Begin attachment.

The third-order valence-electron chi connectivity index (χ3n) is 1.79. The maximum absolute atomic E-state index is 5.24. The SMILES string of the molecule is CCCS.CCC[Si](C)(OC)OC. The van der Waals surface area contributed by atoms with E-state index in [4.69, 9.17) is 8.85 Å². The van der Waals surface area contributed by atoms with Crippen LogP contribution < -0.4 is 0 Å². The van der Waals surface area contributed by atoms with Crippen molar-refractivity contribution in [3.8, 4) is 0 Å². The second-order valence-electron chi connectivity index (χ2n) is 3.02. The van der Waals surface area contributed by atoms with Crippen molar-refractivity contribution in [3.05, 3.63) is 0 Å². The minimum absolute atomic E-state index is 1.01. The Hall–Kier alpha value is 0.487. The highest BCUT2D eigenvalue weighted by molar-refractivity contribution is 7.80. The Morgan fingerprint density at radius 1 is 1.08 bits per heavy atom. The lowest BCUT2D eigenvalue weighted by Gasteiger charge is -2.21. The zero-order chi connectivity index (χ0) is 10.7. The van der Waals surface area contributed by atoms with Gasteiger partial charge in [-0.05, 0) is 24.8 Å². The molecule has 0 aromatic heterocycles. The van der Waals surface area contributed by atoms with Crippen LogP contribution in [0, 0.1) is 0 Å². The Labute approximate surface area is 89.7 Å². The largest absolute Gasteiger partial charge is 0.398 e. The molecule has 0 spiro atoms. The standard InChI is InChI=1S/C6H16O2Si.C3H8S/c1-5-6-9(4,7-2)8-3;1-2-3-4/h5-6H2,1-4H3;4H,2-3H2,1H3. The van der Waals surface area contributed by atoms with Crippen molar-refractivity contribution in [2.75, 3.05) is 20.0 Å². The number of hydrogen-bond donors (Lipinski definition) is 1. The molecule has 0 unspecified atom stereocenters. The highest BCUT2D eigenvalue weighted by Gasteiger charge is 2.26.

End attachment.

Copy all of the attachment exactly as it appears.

The third-order valence-electron chi connectivity index (χ3n) is 1.79. The maximum absolute atomic E-state index is 5.24. The SMILES string of the molecule is CCCS.CCC[Si](C)(OC)OC. The van der Waals surface area contributed by atoms with E-state index in [4.69, 9.17) is 8.85 Å². The van der Waals surface area contributed by atoms with Crippen LogP contribution < -0.4 is 0 Å². The van der Waals surface area contributed by atoms with Crippen molar-refractivity contribution in [3.8, 4) is 0 Å². The second-order valence-electron chi connectivity index (χ2n) is 3.02. The van der Waals surface area contributed by atoms with Crippen molar-refractivity contribution in [3.05, 3.63) is 0 Å². The minimum absolute atomic E-state index is 1.01. The Hall–Kier alpha value is 0.487. The highest BCUT2D eigenvalue weighted by molar-refractivity contribution is 7.80. The Morgan fingerprint density at radius 1 is 1.08 bits per heavy atom. The lowest BCUT2D eigenvalue weighted by Gasteiger charge is -2.21. The zero-order chi connectivity index (χ0) is 10.7. The van der Waals surface area contributed by atoms with Gasteiger partial charge in [-0.05, 0) is 24.8 Å². The molecule has 0 aromatic heterocycles. The van der Waals surface area contributed by atoms with Crippen LogP contribution in [0, 0.1) is 0 Å². The Labute approximate surface area is 89.7 Å². The largest absolute Gasteiger partial charge is 0.398 e. The molecule has 0 spiro atoms. The standard InChI is InChI=1S/C6H16O2Si.C3H8S/c1-5-6-9(4,7-2)8-3;1-2-3-4/h5-6H2,1-4H3;4H,2-3H2,1H3. The van der Waals surface area contributed by atoms with Crippen molar-refractivity contribution in [2.75, 3.05) is 20.0 Å². The number of hydrogen-bond donors (Lipinski definition) is 1. The molecule has 0 unspecified atom stereocenters. The highest BCUT2D eigenvalue weighted by Gasteiger charge is 2.26.